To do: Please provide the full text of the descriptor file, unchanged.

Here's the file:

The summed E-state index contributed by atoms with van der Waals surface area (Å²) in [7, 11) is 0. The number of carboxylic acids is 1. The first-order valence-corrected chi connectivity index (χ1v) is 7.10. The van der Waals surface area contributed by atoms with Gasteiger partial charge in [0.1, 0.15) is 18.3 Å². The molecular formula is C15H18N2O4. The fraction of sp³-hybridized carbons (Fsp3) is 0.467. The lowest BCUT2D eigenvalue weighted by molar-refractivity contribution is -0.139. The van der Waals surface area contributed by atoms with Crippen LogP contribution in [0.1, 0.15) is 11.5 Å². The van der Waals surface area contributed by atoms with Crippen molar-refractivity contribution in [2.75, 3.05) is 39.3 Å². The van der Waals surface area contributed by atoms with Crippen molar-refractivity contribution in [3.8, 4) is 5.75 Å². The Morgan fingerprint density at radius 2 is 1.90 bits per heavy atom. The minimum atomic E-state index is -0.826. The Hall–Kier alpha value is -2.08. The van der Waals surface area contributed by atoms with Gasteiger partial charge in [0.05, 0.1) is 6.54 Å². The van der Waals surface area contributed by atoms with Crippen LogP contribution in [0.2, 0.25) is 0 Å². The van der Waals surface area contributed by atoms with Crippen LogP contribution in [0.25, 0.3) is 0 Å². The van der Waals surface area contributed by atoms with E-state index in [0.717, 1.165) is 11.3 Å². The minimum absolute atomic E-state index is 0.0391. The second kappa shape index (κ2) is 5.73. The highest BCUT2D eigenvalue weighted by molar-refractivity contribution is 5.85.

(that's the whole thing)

The summed E-state index contributed by atoms with van der Waals surface area (Å²) in [7, 11) is 0. The number of carboxylic acids is 1. The first-order valence-corrected chi connectivity index (χ1v) is 7.10. The van der Waals surface area contributed by atoms with Gasteiger partial charge in [0.1, 0.15) is 18.3 Å². The molecular formula is C15H18N2O4. The fraction of sp³-hybridized carbons (Fsp3) is 0.467. The lowest BCUT2D eigenvalue weighted by molar-refractivity contribution is -0.139. The van der Waals surface area contributed by atoms with Crippen LogP contribution in [0.1, 0.15) is 11.5 Å². The van der Waals surface area contributed by atoms with Crippen molar-refractivity contribution in [2.75, 3.05) is 39.3 Å². The van der Waals surface area contributed by atoms with Crippen molar-refractivity contribution in [3.8, 4) is 5.75 Å². The Morgan fingerprint density at radius 2 is 1.90 bits per heavy atom. The minimum atomic E-state index is -0.826. The Hall–Kier alpha value is -2.08. The van der Waals surface area contributed by atoms with Gasteiger partial charge in [0.05, 0.1) is 6.54 Å². The van der Waals surface area contributed by atoms with Crippen LogP contribution in [0.2, 0.25) is 0 Å². The van der Waals surface area contributed by atoms with Crippen LogP contribution in [0.25, 0.3) is 0 Å². The van der Waals surface area contributed by atoms with E-state index in [0.717, 1.165) is 11.3 Å². The minimum absolute atomic E-state index is 0.0391. The second kappa shape index (κ2) is 5.73. The highest BCUT2D eigenvalue weighted by molar-refractivity contribution is 5.85.